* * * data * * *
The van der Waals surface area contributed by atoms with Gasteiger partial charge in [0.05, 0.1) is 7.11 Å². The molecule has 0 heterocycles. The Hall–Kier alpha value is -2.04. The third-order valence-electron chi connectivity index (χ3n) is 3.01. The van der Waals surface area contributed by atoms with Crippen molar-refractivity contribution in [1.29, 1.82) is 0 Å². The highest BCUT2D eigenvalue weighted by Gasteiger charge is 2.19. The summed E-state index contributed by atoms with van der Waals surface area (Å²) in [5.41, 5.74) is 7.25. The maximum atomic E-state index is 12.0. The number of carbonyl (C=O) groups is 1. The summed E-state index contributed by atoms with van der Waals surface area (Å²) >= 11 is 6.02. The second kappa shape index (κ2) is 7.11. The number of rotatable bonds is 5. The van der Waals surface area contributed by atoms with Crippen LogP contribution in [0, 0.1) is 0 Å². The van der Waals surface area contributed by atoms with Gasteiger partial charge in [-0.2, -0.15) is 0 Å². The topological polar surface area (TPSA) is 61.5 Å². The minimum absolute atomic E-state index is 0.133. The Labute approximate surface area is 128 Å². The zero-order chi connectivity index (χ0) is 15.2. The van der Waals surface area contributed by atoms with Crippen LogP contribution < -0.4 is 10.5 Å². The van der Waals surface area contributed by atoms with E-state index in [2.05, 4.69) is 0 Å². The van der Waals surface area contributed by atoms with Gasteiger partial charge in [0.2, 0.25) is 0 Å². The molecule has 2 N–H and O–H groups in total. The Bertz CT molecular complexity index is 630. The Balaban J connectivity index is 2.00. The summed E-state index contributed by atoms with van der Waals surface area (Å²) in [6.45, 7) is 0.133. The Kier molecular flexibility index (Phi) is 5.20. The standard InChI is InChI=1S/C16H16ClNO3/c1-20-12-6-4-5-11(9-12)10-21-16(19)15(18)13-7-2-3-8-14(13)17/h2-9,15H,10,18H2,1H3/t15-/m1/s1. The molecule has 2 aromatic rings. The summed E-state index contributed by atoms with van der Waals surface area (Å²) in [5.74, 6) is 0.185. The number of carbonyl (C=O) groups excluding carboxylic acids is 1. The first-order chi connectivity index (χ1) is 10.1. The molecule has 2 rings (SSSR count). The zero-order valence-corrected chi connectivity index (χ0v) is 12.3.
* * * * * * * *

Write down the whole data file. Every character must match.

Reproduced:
The van der Waals surface area contributed by atoms with Gasteiger partial charge in [0.05, 0.1) is 7.11 Å². The molecule has 0 heterocycles. The Hall–Kier alpha value is -2.04. The third-order valence-electron chi connectivity index (χ3n) is 3.01. The van der Waals surface area contributed by atoms with Crippen molar-refractivity contribution in [1.29, 1.82) is 0 Å². The highest BCUT2D eigenvalue weighted by Gasteiger charge is 2.19. The summed E-state index contributed by atoms with van der Waals surface area (Å²) in [5.41, 5.74) is 7.25. The maximum atomic E-state index is 12.0. The number of carbonyl (C=O) groups is 1. The summed E-state index contributed by atoms with van der Waals surface area (Å²) >= 11 is 6.02. The second kappa shape index (κ2) is 7.11. The number of rotatable bonds is 5. The van der Waals surface area contributed by atoms with Crippen LogP contribution in [0, 0.1) is 0 Å². The van der Waals surface area contributed by atoms with Gasteiger partial charge in [-0.2, -0.15) is 0 Å². The topological polar surface area (TPSA) is 61.5 Å². The minimum absolute atomic E-state index is 0.133. The Labute approximate surface area is 128 Å². The zero-order chi connectivity index (χ0) is 15.2. The van der Waals surface area contributed by atoms with Crippen LogP contribution < -0.4 is 10.5 Å². The van der Waals surface area contributed by atoms with E-state index in [2.05, 4.69) is 0 Å². The van der Waals surface area contributed by atoms with Gasteiger partial charge in [0.2, 0.25) is 0 Å². The molecule has 2 N–H and O–H groups in total. The Bertz CT molecular complexity index is 630. The Balaban J connectivity index is 2.00. The summed E-state index contributed by atoms with van der Waals surface area (Å²) in [6.45, 7) is 0.133. The Kier molecular flexibility index (Phi) is 5.20. The standard InChI is InChI=1S/C16H16ClNO3/c1-20-12-6-4-5-11(9-12)10-21-16(19)15(18)13-7-2-3-8-14(13)17/h2-9,15H,10,18H2,1H3/t15-/m1/s1. The molecule has 2 aromatic rings. The summed E-state index contributed by atoms with van der Waals surface area (Å²) in [5.74, 6) is 0.185. The number of carbonyl (C=O) groups excluding carboxylic acids is 1. The first-order chi connectivity index (χ1) is 10.1. The molecule has 2 rings (SSSR count). The zero-order valence-corrected chi connectivity index (χ0v) is 12.3.